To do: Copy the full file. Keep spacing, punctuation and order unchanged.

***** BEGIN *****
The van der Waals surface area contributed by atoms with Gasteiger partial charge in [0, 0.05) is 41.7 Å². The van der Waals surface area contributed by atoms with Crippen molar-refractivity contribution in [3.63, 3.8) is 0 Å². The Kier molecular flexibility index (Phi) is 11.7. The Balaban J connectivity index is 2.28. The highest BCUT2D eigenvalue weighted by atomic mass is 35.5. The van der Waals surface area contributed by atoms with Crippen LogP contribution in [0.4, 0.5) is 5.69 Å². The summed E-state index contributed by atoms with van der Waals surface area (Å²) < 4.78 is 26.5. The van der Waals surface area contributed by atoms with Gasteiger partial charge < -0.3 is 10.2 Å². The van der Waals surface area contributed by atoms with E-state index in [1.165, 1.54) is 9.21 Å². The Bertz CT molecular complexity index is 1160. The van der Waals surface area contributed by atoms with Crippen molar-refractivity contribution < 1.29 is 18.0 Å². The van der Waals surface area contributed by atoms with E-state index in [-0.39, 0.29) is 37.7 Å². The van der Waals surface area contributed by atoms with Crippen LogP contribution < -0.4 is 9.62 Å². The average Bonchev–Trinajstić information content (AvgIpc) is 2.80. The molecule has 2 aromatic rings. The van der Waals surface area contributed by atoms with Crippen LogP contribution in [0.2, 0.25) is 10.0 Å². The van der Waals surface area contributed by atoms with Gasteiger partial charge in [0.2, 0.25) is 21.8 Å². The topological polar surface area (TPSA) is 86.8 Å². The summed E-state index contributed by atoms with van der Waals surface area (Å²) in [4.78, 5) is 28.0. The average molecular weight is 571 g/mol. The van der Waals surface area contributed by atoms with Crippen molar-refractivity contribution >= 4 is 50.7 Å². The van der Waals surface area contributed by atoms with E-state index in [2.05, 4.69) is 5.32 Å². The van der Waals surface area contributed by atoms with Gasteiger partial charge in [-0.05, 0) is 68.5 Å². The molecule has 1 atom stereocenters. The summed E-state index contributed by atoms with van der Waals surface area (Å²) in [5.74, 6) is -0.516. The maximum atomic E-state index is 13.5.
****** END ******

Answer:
The van der Waals surface area contributed by atoms with Gasteiger partial charge in [0, 0.05) is 41.7 Å². The van der Waals surface area contributed by atoms with Crippen molar-refractivity contribution in [3.63, 3.8) is 0 Å². The Kier molecular flexibility index (Phi) is 11.7. The Balaban J connectivity index is 2.28. The highest BCUT2D eigenvalue weighted by atomic mass is 35.5. The van der Waals surface area contributed by atoms with Crippen LogP contribution in [0.4, 0.5) is 5.69 Å². The summed E-state index contributed by atoms with van der Waals surface area (Å²) < 4.78 is 26.5. The van der Waals surface area contributed by atoms with Gasteiger partial charge < -0.3 is 10.2 Å². The van der Waals surface area contributed by atoms with E-state index in [1.165, 1.54) is 9.21 Å². The Bertz CT molecular complexity index is 1160. The van der Waals surface area contributed by atoms with Crippen molar-refractivity contribution < 1.29 is 18.0 Å². The van der Waals surface area contributed by atoms with E-state index in [-0.39, 0.29) is 37.7 Å². The van der Waals surface area contributed by atoms with Crippen LogP contribution < -0.4 is 9.62 Å². The average Bonchev–Trinajstić information content (AvgIpc) is 2.80. The molecule has 2 aromatic rings. The van der Waals surface area contributed by atoms with Crippen LogP contribution in [0.2, 0.25) is 10.0 Å². The van der Waals surface area contributed by atoms with Gasteiger partial charge in [0.2, 0.25) is 21.8 Å². The topological polar surface area (TPSA) is 86.8 Å². The summed E-state index contributed by atoms with van der Waals surface area (Å²) in [4.78, 5) is 28.0. The average molecular weight is 571 g/mol. The van der Waals surface area contributed by atoms with Crippen molar-refractivity contribution >= 4 is 50.7 Å². The van der Waals surface area contributed by atoms with E-state index in [2.05, 4.69) is 5.32 Å². The van der Waals surface area contributed by atoms with Gasteiger partial charge in [-0.05, 0) is 68.5 Å². The molecule has 1 atom stereocenters. The summed E-state index contributed by atoms with van der Waals surface area (Å²) in [5.74, 6) is -0.516. The maximum atomic E-state index is 13.5.